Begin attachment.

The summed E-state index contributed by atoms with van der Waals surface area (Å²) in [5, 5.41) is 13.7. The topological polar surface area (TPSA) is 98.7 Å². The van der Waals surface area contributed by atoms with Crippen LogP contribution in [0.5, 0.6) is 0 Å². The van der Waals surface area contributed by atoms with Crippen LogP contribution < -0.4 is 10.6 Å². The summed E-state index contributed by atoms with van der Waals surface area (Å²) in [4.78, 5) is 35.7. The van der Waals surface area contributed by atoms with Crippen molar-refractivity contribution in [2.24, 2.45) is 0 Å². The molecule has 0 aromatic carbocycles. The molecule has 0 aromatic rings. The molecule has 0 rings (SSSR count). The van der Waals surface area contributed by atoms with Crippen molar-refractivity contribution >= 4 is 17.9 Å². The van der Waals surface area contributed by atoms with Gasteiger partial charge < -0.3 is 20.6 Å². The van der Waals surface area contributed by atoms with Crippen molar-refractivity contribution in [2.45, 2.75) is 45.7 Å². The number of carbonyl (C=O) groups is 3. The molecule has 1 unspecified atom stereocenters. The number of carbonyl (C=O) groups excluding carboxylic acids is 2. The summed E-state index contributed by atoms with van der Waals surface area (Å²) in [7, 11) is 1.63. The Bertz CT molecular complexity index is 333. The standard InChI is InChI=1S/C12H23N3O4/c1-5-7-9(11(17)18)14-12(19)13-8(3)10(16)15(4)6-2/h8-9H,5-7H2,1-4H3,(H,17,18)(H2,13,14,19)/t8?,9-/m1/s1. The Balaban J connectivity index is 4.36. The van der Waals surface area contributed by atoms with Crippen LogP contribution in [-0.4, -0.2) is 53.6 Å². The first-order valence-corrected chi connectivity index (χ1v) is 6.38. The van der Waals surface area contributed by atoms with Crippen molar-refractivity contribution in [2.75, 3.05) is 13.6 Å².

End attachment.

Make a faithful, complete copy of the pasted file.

The summed E-state index contributed by atoms with van der Waals surface area (Å²) in [5, 5.41) is 13.7. The topological polar surface area (TPSA) is 98.7 Å². The van der Waals surface area contributed by atoms with Crippen LogP contribution in [0.5, 0.6) is 0 Å². The van der Waals surface area contributed by atoms with Crippen LogP contribution < -0.4 is 10.6 Å². The summed E-state index contributed by atoms with van der Waals surface area (Å²) in [4.78, 5) is 35.7. The van der Waals surface area contributed by atoms with Crippen molar-refractivity contribution in [2.24, 2.45) is 0 Å². The molecule has 0 aromatic carbocycles. The molecule has 0 aromatic rings. The molecule has 0 rings (SSSR count). The van der Waals surface area contributed by atoms with Crippen molar-refractivity contribution >= 4 is 17.9 Å². The van der Waals surface area contributed by atoms with Gasteiger partial charge < -0.3 is 20.6 Å². The van der Waals surface area contributed by atoms with Crippen molar-refractivity contribution in [2.45, 2.75) is 45.7 Å². The number of carbonyl (C=O) groups is 3. The molecule has 1 unspecified atom stereocenters. The number of carbonyl (C=O) groups excluding carboxylic acids is 2. The summed E-state index contributed by atoms with van der Waals surface area (Å²) in [7, 11) is 1.63. The Bertz CT molecular complexity index is 333. The standard InChI is InChI=1S/C12H23N3O4/c1-5-7-9(11(17)18)14-12(19)13-8(3)10(16)15(4)6-2/h8-9H,5-7H2,1-4H3,(H,17,18)(H2,13,14,19)/t8?,9-/m1/s1. The Balaban J connectivity index is 4.36. The van der Waals surface area contributed by atoms with Crippen LogP contribution in [-0.4, -0.2) is 53.6 Å². The first-order valence-corrected chi connectivity index (χ1v) is 6.38. The van der Waals surface area contributed by atoms with Crippen molar-refractivity contribution in [2.75, 3.05) is 13.6 Å².